FHA and Deferred Student Loans
MortgageMack Here and today we’re going to discuss FHA and Your Student Loans.
FHA is a mortgage loan insured by the Federal Housing Administration that requires the borrower to pay mortgage insurance to insure the lender against default. I just completed a Blog Post specific to the FHA purchase and refinance loan called FHA 203b.
Now, for many years, FHA has allowed for the lender to exclude student loan payments in their qualification analysis or what we call debt to income ratio…
if we could prove the student loan payments were deferred for at least 12 months from the day of closing. But,
Today’s FHA requirement differentiate between deferred loans and student loans and we’re going to talk specifically about Student Loans debt.
Student Debt has Reached the Highest it has Ever been in our History.
The average Student Loan debt for the Class of 2017 was $39,400 per student. The total amount owed by American students and their parents is $1.48 trillion spread among 44 million borrowers with a 90 plus days delinquency rate of 11.2%.*
Many economic professionals, I’ve listened to and spoken to over the past years have stated Student Debt is likely to be the next major US economic bubble.**
Now, I’ve had a couple of borrowers with an exceptional amount of total Student Loan obligations and FHA gives me 3 options for declaring that debt on the mortgage application which we’ll analyze now.
So, let’s define Student Debt. FHA refers to Student Loans as a liability incurred for educational purposes. Pretty simple?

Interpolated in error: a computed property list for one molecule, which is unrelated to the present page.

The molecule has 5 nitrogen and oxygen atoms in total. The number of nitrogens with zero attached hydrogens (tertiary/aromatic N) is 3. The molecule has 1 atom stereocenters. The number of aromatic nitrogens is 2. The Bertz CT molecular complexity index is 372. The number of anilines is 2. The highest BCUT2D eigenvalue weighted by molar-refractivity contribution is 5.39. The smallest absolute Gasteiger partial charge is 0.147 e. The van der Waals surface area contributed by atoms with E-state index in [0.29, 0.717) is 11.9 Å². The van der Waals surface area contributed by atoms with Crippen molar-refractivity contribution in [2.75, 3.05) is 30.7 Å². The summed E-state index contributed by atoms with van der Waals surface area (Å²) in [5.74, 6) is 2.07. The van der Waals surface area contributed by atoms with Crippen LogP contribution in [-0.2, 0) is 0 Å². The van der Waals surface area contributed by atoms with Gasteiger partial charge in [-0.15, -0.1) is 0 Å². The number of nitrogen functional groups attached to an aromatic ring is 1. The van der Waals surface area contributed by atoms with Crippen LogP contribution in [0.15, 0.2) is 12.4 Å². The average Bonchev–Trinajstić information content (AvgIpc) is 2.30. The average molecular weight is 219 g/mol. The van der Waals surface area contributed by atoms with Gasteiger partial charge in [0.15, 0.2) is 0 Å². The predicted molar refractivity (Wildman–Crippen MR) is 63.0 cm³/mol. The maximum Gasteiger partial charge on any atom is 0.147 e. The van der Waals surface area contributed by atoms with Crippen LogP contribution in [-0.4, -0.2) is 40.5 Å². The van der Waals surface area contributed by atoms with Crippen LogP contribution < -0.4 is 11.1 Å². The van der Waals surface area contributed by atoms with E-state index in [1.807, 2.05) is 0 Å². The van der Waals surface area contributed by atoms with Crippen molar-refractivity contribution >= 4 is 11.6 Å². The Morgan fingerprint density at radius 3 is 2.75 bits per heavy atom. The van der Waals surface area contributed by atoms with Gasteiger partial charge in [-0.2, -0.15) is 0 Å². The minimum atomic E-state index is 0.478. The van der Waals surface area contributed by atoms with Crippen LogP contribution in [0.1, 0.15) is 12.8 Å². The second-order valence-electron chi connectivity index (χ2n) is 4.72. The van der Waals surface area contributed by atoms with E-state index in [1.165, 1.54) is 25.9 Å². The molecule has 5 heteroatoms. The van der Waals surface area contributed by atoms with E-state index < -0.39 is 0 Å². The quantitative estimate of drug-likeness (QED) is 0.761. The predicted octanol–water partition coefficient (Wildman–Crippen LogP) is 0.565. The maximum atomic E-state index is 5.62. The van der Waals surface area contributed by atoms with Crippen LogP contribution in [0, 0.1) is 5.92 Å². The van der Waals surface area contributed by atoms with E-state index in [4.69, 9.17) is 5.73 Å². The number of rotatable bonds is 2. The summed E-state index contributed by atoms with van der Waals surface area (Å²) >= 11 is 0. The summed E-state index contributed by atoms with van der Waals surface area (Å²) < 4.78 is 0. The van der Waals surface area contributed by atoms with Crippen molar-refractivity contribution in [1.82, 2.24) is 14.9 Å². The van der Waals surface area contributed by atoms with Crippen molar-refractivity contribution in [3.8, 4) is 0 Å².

FHA also, states all Student Loans owed by the borrower must be included as an active liability with the following requirements.
- If the payment used for the monthly obligation is: a) less than 1% of the outstanding balance reported on the credit report and b) less than the monthly payment reported on the Borrower’s credit report, the lender just obtains written documentation of the actual monthly payment, the status and evidence of balance and term: THEN
- Regardless of the payment status, the Lender must use either the GREATER of: a) 1 percent of the outstanding balance of the loan or b) the monthly payment reported on the credit report unless c) the actual documented payment provided is fully amortized to full term from beginning to end!
Now, as I stated before, I had client with an $80,000 Student Loan and according to the guidelines, I must use the the 1% which $800 and there was no payment reported on the credit report and even if there was and the payment was less than 1%, I still had to use the $800/mo. calculation.
Therefore, I asked my borrower to call the Creditor and request a full amortization schedule for her Student oan, which the servicer obliged and the payment was reduced to $319/mo.
Big difference from $800/mo., wouldn’t you agree?
So, if you have Student Loan debts and are afraid can’t qualify, call me or apply at www.mortgagemack.com and help you with a FREE analysis of your Student Loans.
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